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Saint Paul College A Community & Technical College

Teaching Adults

Adults learn differently from children. According to Professor Malcolm Knowles, you need to take this into account when designing your courses and instructing them in the classroom.

Major Differences
  1. Adults are no longer dependent. They are responsible for themselves, so they are not waiting for orders. Give them space. Let them discover for themselves.
  2. Adults have a reservoir of experiences. Draw upon their experience in the class; evaluate their background; make connections.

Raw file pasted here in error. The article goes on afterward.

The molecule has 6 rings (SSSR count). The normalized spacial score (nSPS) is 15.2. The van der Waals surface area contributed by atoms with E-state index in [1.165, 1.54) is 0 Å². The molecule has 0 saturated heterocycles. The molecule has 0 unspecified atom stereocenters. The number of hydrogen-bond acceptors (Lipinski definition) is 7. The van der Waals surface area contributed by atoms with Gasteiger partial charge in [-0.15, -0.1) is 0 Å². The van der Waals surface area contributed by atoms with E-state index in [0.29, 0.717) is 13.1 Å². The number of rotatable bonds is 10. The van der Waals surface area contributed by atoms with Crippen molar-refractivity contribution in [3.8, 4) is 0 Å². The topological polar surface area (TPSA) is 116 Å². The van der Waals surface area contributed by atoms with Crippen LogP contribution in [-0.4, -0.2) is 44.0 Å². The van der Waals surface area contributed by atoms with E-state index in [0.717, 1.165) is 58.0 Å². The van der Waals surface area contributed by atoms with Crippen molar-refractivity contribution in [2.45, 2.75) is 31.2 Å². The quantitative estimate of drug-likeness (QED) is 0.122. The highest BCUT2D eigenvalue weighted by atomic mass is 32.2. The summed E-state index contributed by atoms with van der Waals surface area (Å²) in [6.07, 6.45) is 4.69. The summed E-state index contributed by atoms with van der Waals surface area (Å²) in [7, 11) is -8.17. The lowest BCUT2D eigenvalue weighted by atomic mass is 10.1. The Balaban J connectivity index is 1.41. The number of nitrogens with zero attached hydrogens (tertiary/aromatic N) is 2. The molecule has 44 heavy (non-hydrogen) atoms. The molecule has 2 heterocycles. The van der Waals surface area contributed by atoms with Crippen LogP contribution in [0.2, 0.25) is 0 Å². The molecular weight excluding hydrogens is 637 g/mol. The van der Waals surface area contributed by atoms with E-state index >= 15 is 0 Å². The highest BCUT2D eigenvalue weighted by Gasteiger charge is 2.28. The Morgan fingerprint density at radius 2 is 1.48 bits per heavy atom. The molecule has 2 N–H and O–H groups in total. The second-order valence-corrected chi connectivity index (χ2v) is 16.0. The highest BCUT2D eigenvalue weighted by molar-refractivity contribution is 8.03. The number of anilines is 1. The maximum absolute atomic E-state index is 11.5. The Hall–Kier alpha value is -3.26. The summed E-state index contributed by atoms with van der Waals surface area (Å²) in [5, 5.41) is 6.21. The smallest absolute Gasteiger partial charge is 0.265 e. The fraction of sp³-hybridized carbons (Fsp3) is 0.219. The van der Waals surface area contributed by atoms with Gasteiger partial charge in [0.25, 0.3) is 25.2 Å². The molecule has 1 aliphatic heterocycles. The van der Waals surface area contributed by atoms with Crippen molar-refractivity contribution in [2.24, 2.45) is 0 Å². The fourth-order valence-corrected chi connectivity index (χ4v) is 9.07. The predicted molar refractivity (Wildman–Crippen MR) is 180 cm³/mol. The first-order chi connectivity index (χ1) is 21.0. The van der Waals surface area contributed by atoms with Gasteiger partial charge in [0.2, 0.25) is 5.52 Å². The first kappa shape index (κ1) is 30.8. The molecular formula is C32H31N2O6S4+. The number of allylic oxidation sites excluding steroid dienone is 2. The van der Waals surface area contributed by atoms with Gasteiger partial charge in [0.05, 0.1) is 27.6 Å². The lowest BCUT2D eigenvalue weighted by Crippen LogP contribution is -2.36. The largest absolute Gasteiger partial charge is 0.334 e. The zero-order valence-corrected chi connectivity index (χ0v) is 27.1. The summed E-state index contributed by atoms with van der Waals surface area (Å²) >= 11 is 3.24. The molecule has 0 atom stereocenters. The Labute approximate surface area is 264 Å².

3. Adults are ready to learn. Adults are more mature and equipped to learn.
  4. Adults want to use their knowledge immediately. Make it problem-based, real-world, and relevant. Tell them how it will help them right away.
  5. Adults’ motivation to learn is internal. Learning is part of a larger goal (A new job, a college degree, a raise, personal pride, or enjoyment), not because they are forced to.
Principles of Teaching Adults
  1. Adults need to be involved in the learning process. Explain why they are learning something; give them a say; make it self-directed so they can discover knowledge themselves.
  2. Experience is the basis of learning. Make connections to their experience; account for different backgrounds.
  3. Adults want to learn relevant information they can apply immediately. Focus on issues related to their workplace or personal life; simulate job-tasks.
  4. Adult learning should be problem centered. Don’t just have them memorize, create problems for them to solve, tasks with room to make mistakes and learn from.
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